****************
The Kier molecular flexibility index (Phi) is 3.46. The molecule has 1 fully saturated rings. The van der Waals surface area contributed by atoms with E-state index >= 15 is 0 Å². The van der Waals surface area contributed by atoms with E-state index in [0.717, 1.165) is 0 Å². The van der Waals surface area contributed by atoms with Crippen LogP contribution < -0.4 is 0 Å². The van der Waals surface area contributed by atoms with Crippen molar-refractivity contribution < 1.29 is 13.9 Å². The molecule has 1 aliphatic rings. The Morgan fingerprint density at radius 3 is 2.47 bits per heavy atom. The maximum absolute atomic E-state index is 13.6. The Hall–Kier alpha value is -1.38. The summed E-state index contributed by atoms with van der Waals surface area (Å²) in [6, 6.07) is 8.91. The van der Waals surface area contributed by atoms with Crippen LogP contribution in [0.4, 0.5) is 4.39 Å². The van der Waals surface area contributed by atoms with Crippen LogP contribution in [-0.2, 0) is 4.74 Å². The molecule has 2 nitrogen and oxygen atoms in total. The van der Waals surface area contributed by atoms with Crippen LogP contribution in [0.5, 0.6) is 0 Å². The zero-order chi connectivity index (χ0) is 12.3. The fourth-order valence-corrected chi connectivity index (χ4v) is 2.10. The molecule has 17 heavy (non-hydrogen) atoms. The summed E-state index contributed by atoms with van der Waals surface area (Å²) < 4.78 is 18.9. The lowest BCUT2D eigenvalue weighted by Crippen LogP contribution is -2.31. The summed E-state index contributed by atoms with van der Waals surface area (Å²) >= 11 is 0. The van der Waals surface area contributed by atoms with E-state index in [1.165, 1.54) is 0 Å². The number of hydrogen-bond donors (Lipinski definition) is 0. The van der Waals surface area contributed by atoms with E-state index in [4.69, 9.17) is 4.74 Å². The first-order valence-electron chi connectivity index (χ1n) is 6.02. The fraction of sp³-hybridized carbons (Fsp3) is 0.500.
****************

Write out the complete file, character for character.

The Kier molecular flexibility index (Phi) is 3.46. The molecule has 1 fully saturated rings. The van der Waals surface area contributed by atoms with E-state index >= 15 is 0 Å². The van der Waals surface area contributed by atoms with E-state index in [0.717, 1.165) is 0 Å². The van der Waals surface area contributed by atoms with Crippen LogP contribution < -0.4 is 0 Å². The van der Waals surface area contributed by atoms with Crippen molar-refractivity contribution < 1.29 is 13.9 Å². The molecule has 1 aliphatic rings. The Morgan fingerprint density at radius 3 is 2.47 bits per heavy atom. The maximum absolute atomic E-state index is 13.6. The Hall–Kier alpha value is -1.38. The summed E-state index contributed by atoms with van der Waals surface area (Å²) in [6, 6.07) is 8.91. The van der Waals surface area contributed by atoms with Crippen LogP contribution in [0.4, 0.5) is 4.39 Å². The van der Waals surface area contributed by atoms with Crippen LogP contribution in [-0.2, 0) is 4.74 Å². The molecule has 2 nitrogen and oxygen atoms in total. The van der Waals surface area contributed by atoms with Crippen LogP contribution in [0.5, 0.6) is 0 Å². The zero-order chi connectivity index (χ0) is 12.3. The fourth-order valence-corrected chi connectivity index (χ4v) is 2.10. The molecule has 17 heavy (non-hydrogen) atoms. The summed E-state index contributed by atoms with van der Waals surface area (Å²) < 4.78 is 18.9. The lowest BCUT2D eigenvalue weighted by Crippen LogP contribution is -2.31. The summed E-state index contributed by atoms with van der Waals surface area (Å²) >= 11 is 0. The van der Waals surface area contributed by atoms with E-state index in [1.165, 1.54) is 0 Å². The number of hydrogen-bond donors (Lipinski definition) is 0. The van der Waals surface area contributed by atoms with E-state index in [4.69, 9.17) is 4.74 Å². The first-order valence-electron chi connectivity index (χ1n) is 6.02. The fraction of sp³-hybridized carbons (Fsp3) is 0.500.